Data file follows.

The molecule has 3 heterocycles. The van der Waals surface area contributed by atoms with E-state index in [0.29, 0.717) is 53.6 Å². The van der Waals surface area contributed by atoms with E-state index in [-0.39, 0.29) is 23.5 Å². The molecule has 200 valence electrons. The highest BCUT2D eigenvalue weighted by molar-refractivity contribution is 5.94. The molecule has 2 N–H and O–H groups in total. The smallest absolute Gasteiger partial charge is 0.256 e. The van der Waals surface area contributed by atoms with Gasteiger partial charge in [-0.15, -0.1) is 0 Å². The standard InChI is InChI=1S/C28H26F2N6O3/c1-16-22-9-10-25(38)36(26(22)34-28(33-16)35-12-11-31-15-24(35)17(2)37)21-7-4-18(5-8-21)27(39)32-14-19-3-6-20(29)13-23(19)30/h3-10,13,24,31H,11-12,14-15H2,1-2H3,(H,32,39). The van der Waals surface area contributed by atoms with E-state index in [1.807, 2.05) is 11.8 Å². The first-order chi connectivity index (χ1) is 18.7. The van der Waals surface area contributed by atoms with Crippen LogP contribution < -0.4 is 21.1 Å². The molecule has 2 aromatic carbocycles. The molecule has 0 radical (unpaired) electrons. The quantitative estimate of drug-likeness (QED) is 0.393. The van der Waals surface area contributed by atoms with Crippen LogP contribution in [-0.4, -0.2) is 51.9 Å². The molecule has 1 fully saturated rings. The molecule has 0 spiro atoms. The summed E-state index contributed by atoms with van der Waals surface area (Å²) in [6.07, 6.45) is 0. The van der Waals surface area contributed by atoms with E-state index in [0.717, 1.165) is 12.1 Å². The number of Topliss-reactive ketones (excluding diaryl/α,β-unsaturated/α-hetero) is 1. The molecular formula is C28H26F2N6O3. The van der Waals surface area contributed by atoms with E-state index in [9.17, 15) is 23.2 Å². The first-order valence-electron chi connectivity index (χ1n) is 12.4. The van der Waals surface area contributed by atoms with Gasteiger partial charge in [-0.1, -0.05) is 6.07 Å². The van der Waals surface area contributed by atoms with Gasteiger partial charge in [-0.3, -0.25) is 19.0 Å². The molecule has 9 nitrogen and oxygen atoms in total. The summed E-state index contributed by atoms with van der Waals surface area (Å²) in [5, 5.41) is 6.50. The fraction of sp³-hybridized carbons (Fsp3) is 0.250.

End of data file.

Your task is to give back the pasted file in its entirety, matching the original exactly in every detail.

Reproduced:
The molecule has 3 heterocycles. The van der Waals surface area contributed by atoms with E-state index in [0.29, 0.717) is 53.6 Å². The van der Waals surface area contributed by atoms with E-state index in [-0.39, 0.29) is 23.5 Å². The molecule has 200 valence electrons. The highest BCUT2D eigenvalue weighted by molar-refractivity contribution is 5.94. The molecule has 2 N–H and O–H groups in total. The smallest absolute Gasteiger partial charge is 0.256 e. The van der Waals surface area contributed by atoms with Gasteiger partial charge in [-0.15, -0.1) is 0 Å². The standard InChI is InChI=1S/C28H26F2N6O3/c1-16-22-9-10-25(38)36(26(22)34-28(33-16)35-12-11-31-15-24(35)17(2)37)21-7-4-18(5-8-21)27(39)32-14-19-3-6-20(29)13-23(19)30/h3-10,13,24,31H,11-12,14-15H2,1-2H3,(H,32,39). The van der Waals surface area contributed by atoms with E-state index in [1.807, 2.05) is 11.8 Å². The first-order chi connectivity index (χ1) is 18.7. The van der Waals surface area contributed by atoms with Crippen LogP contribution < -0.4 is 21.1 Å². The molecule has 2 aromatic carbocycles. The molecule has 0 radical (unpaired) electrons. The quantitative estimate of drug-likeness (QED) is 0.393. The van der Waals surface area contributed by atoms with Crippen LogP contribution in [-0.4, -0.2) is 51.9 Å². The molecule has 1 fully saturated rings. The molecule has 0 spiro atoms. The summed E-state index contributed by atoms with van der Waals surface area (Å²) in [6.07, 6.45) is 0. The van der Waals surface area contributed by atoms with E-state index in [0.717, 1.165) is 12.1 Å². The number of Topliss-reactive ketones (excluding diaryl/α,β-unsaturated/α-hetero) is 1. The molecular formula is C28H26F2N6O3. The van der Waals surface area contributed by atoms with E-state index in [9.17, 15) is 23.2 Å². The first-order valence-electron chi connectivity index (χ1n) is 12.4. The van der Waals surface area contributed by atoms with Gasteiger partial charge in [-0.1, -0.05) is 6.07 Å². The van der Waals surface area contributed by atoms with Gasteiger partial charge in [-0.3, -0.25) is 19.0 Å². The molecule has 9 nitrogen and oxygen atoms in total. The summed E-state index contributed by atoms with van der Waals surface area (Å²) in [5, 5.41) is 6.50. The fraction of sp³-hybridized carbons (Fsp3) is 0.250.